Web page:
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IEEE Standards Association Launches a Platform for Open Source Collaboration

The platform is for developers who want to create and test their code

2 min read
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Illustration: iStockphoto

THE INSTITUTE After adopting a new visual identity last year to signal its growth beyond standards development, the IEEE Standards Association recently introduced a platform for new technical communities to collaborate on open-source projects. Called IEEE SA Open, the platform enables independent software developers, startups, industry, academic institutions, and others to create, test, manage, and deploy innovative projects in a collaborative, safe, and responsible environment.

The neutral platform is available to anyone developing open-source projects. It also will help developers increase their project’s visibility, drive adoption, and grow their community.

Many IEEE members from several technical societies and standards groups have already expressed interest in pursuing open-source collaboration within the organization.

WHY IEEE?

Today, much of the world’s infrastructure is run by software, and that software needs to comply with standards in communications networking, electrical grids, agriculture, and the like, IEEE Fellow Robert Fish, IEEE SA president, said during a recent interview with Radio Kan.

“A lot of standardization work winds up standardizing technologies that are implemented through software,” he said. “Our idea is that the next stage of standardization might include not just producing the documents that have the technical specifications in them, but also the software that implements it.”

As software becomes increasingly prevalent in the world today, ethical alignment, reliability, transparency, and democratic governance become must-haves. IEEE is uniquely positioned to endow open-source projects with these attributes. Indeed, with the addition of the new platform, the IEEE SA provides developers with proven mechanisms throughout the life cycle of incubating promising technologies—including research, open source development, standardization, and go-to-market services. The platform also exposes earlier-stage technology research from academia to industry for potential capitalization opportunities.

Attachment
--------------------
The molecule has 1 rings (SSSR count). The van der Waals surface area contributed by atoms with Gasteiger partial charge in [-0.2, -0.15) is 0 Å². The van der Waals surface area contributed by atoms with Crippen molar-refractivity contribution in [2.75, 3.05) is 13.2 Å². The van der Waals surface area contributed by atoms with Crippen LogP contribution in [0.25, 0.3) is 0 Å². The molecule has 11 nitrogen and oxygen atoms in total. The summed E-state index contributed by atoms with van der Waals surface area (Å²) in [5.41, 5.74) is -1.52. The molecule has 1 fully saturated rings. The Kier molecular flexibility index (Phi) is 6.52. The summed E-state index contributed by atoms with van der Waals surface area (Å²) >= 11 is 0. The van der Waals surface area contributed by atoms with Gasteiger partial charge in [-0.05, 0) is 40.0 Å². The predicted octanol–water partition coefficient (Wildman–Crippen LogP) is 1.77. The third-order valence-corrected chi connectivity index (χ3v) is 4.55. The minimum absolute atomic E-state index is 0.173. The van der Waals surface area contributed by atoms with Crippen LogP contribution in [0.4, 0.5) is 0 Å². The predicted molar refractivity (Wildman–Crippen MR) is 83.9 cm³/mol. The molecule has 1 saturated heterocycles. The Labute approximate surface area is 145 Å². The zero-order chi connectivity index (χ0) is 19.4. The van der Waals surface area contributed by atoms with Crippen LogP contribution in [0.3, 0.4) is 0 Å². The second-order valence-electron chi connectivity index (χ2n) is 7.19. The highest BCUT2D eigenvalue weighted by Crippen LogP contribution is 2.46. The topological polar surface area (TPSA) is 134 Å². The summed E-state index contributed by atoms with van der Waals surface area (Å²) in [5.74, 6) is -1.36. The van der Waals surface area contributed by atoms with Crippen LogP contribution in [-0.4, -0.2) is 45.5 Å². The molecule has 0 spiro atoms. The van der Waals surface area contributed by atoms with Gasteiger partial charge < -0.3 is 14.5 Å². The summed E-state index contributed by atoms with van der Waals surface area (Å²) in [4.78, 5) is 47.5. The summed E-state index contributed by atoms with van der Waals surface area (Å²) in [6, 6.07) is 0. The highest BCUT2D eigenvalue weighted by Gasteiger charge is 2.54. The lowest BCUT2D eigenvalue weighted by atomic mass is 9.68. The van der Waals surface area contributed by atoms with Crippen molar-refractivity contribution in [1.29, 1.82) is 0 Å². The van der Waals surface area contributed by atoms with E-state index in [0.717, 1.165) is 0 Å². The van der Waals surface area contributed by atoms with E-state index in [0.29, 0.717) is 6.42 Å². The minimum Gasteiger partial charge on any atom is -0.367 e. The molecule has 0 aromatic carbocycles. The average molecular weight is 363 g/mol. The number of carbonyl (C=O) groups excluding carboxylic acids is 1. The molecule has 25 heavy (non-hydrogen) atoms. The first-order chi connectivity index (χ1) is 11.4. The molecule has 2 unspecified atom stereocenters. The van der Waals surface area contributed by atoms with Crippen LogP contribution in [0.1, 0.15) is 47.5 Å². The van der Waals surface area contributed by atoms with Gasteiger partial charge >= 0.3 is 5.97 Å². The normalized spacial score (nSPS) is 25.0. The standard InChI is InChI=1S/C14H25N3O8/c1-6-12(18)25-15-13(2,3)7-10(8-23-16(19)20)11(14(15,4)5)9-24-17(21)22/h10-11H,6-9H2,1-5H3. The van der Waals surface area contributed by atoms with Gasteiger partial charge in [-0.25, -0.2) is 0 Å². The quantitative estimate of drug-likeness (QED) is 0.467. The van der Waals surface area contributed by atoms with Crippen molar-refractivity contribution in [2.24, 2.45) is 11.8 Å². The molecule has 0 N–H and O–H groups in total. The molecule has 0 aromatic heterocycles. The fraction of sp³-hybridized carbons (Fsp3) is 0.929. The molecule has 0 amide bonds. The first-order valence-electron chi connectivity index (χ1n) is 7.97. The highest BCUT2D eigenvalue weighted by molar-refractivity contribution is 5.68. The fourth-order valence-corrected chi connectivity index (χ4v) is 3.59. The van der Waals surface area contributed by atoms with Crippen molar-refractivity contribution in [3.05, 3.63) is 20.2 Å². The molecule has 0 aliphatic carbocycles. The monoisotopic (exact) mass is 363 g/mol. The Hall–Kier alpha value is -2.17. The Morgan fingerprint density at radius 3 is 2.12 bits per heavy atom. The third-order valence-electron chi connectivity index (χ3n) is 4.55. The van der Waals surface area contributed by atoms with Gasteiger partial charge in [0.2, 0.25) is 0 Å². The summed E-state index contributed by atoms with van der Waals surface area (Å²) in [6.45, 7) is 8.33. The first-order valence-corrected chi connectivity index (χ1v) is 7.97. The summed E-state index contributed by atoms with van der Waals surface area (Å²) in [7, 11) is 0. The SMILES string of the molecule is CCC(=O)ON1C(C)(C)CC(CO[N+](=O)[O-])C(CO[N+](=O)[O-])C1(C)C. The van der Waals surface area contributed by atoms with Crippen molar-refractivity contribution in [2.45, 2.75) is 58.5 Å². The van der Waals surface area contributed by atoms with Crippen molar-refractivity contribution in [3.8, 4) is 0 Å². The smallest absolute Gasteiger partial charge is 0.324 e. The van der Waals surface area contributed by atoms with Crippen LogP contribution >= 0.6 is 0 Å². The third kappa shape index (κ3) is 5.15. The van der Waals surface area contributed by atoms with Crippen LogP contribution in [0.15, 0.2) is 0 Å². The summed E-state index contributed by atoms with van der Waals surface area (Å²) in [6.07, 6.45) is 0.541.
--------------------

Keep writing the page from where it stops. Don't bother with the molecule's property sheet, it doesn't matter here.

IEEE SA Open programs provide exceptional opportunities to all IEEE communities, especially to those members who are working on advanced solutions. It is a platform that exposes earlier stage technology research from academia to industry for potential capitalization opportunities.

To learn more, visit the IEEE SA Open page.

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Economics Drives Ray-Gun Resurgence

Laser weapons, cheaper by the shot, should work well against drones and cruise missiles

4 min read
In an artist’s rendering, a truck is shown with five sets of wheels—two sets for the cab, the rest for the trailer—and a box on the top of the trailer, from which a red ray is projected on an angle, upward, ending in the silhouette of an airplane, which is being destroyed

Lockheed Martin's laser packs up to 300 kilowatts—enough to fry a drone or a plane.

Lockheed Martin

The technical challenge of missile defense has been compared with that of hitting a bullet with a bullet. Then there is the still tougher economic challenge of using an expensive interceptor to kill a cheaper target—like hitting a lead bullet with a golden one.

Maybe trouble and money could be saved by shooting down such targets with a laser. Once the system was designed, built, and paid for, the cost per shot would be low. Such considerations led planners at the Pentagon to seek a solution from Lockheed Martin, which has just delivered a 300-kilowatt laser to the U.S. Army. The new weapon combines the output of a large bundle of fiber lasers of varying frequencies to form a single beam of white light. This laser has been undergoing tests in the lab, and it should see its first field trials sometime in 2023. General Atomics, a military contractor in San Diego, is also developing a laser of this power for the Army based on what’s known as the distributed-gain design, which has a single aperture.

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